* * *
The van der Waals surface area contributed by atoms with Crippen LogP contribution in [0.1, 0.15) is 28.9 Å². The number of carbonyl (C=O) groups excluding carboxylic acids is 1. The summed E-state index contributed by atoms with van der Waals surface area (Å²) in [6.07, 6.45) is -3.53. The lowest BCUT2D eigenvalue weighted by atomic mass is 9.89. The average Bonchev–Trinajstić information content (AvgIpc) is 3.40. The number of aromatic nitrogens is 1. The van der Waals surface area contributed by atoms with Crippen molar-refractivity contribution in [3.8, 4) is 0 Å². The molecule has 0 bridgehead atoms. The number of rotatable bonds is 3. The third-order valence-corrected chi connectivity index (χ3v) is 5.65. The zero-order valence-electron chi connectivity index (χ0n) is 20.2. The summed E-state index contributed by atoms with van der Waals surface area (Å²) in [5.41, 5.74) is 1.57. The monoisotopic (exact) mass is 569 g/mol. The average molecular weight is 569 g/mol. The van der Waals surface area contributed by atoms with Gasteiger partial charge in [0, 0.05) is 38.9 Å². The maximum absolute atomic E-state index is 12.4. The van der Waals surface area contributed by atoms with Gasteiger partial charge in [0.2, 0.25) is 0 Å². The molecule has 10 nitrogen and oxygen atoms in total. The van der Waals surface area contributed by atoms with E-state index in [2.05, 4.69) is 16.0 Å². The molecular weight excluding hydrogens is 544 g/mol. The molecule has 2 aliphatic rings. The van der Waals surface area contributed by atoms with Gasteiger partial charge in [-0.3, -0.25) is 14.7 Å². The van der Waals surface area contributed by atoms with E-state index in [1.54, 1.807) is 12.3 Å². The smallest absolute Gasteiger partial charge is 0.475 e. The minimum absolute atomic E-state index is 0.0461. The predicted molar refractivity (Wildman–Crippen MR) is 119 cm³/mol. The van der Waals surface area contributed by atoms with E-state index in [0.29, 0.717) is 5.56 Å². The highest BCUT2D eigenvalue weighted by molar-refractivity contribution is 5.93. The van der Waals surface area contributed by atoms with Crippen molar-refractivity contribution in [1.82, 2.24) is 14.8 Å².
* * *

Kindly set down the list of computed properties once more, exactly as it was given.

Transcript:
The van der Waals surface area contributed by atoms with Crippen LogP contribution in [0.1, 0.15) is 28.9 Å². The number of carbonyl (C=O) groups excluding carboxylic acids is 1. The summed E-state index contributed by atoms with van der Waals surface area (Å²) in [6.07, 6.45) is -3.53. The lowest BCUT2D eigenvalue weighted by atomic mass is 9.89. The average Bonchev–Trinajstić information content (AvgIpc) is 3.40. The number of aromatic nitrogens is 1. The van der Waals surface area contributed by atoms with Crippen molar-refractivity contribution in [3.8, 4) is 0 Å². The molecule has 0 bridgehead atoms. The number of rotatable bonds is 3. The third-order valence-corrected chi connectivity index (χ3v) is 5.65. The zero-order valence-electron chi connectivity index (χ0n) is 20.2. The summed E-state index contributed by atoms with van der Waals surface area (Å²) in [5.41, 5.74) is 1.57. The monoisotopic (exact) mass is 569 g/mol. The average molecular weight is 569 g/mol. The van der Waals surface area contributed by atoms with Gasteiger partial charge in [0, 0.05) is 38.9 Å². The maximum absolute atomic E-state index is 12.4. The van der Waals surface area contributed by atoms with Gasteiger partial charge in [0.2, 0.25) is 0 Å². The molecule has 10 nitrogen and oxygen atoms in total. The van der Waals surface area contributed by atoms with E-state index in [2.05, 4.69) is 16.0 Å². The molecular weight excluding hydrogens is 544 g/mol. The molecule has 2 aliphatic rings. The van der Waals surface area contributed by atoms with Gasteiger partial charge in [-0.3, -0.25) is 14.7 Å². The van der Waals surface area contributed by atoms with E-state index in [1.54, 1.807) is 12.3 Å². The smallest absolute Gasteiger partial charge is 0.475 e. The minimum absolute atomic E-state index is 0.0461. The predicted molar refractivity (Wildman–Crippen MR) is 119 cm³/mol. The van der Waals surface area contributed by atoms with E-state index in [0.29, 0.717) is 5.56 Å². The highest BCUT2D eigenvalue weighted by molar-refractivity contribution is 5.93. The van der Waals surface area contributed by atoms with Crippen molar-refractivity contribution in [1.82, 2.24) is 14.8 Å².